Methods

We conducted an observational analysis of digital video-recordings derived from study visits with participants who received an active or sham chiropractic treatment during a pilot RCT of 4 conservative therapies for TMD-related jaw pain. A theory-based, iterative process developed the 5-domain, 13-variable, Chiropractor Interaction and Treatment Equivalence Instrument. In these methods, we describe the design of the pilot RCT, video-recording procedures, the instrument development process, and data collection and analysis procedures.

Pilot RCT design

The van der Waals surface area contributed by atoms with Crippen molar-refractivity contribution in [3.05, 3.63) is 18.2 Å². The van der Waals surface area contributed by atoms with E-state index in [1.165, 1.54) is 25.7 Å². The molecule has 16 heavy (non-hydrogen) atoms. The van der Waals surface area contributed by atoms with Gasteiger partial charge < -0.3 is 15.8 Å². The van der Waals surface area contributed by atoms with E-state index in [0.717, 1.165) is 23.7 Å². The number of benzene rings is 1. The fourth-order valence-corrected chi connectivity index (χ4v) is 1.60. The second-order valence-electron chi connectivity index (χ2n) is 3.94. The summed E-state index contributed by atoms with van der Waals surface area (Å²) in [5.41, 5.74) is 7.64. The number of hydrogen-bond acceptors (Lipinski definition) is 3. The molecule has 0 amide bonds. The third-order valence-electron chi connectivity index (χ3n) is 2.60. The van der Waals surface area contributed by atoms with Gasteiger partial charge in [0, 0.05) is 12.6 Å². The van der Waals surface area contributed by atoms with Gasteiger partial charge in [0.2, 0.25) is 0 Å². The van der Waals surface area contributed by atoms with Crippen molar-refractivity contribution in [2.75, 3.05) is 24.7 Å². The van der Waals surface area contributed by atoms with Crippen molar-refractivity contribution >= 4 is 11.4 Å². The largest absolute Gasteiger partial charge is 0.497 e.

The institutional review boards of the Palmer College of Chiropractic, Davenport, Iowa (Approval Number 2009D121), and The University of Iowa, Iowa City, Iowa (Approval Number 200808726) approved the study protocol and human research participant protections for the pilot RCT. This trial was registered in ClinicalTrials.gov as NCT01021306 on 24 November 2009. The trial began January 2010, with data collection completed October 2011. The methods and results of the pilot RCT were described elsewhere [44]. Participants had at least a 6-month history of jaw pain consistent with chronic myofascial TMD. Eighty participants were randomly allocated to one of four treatment groups: active AMCT (n = 20), sham AMCT (n = 19), dental reversible inter-occlusal splint therapy (RIST) (n = 20), or self-care only (n = 21). Participants in all four groups received a basic self-care training module of relaxation, stretching and self-awareness pain modulation therapy. The self-care treatment group received this module, alone. Participants signed a written informed consent. The informed consent document instructed participants that they may be randomized to a “placebo treatment group” with treatments similar in appearance to AMCT and that the investigators did not expect the TMD condition of participants assigned to this group to worsen over the course of the study [23],[38]. The consent document informed participants that study visits would be video-recorded to evaluate the doctor’s interactions with participants and that these recordings would not be destroyed.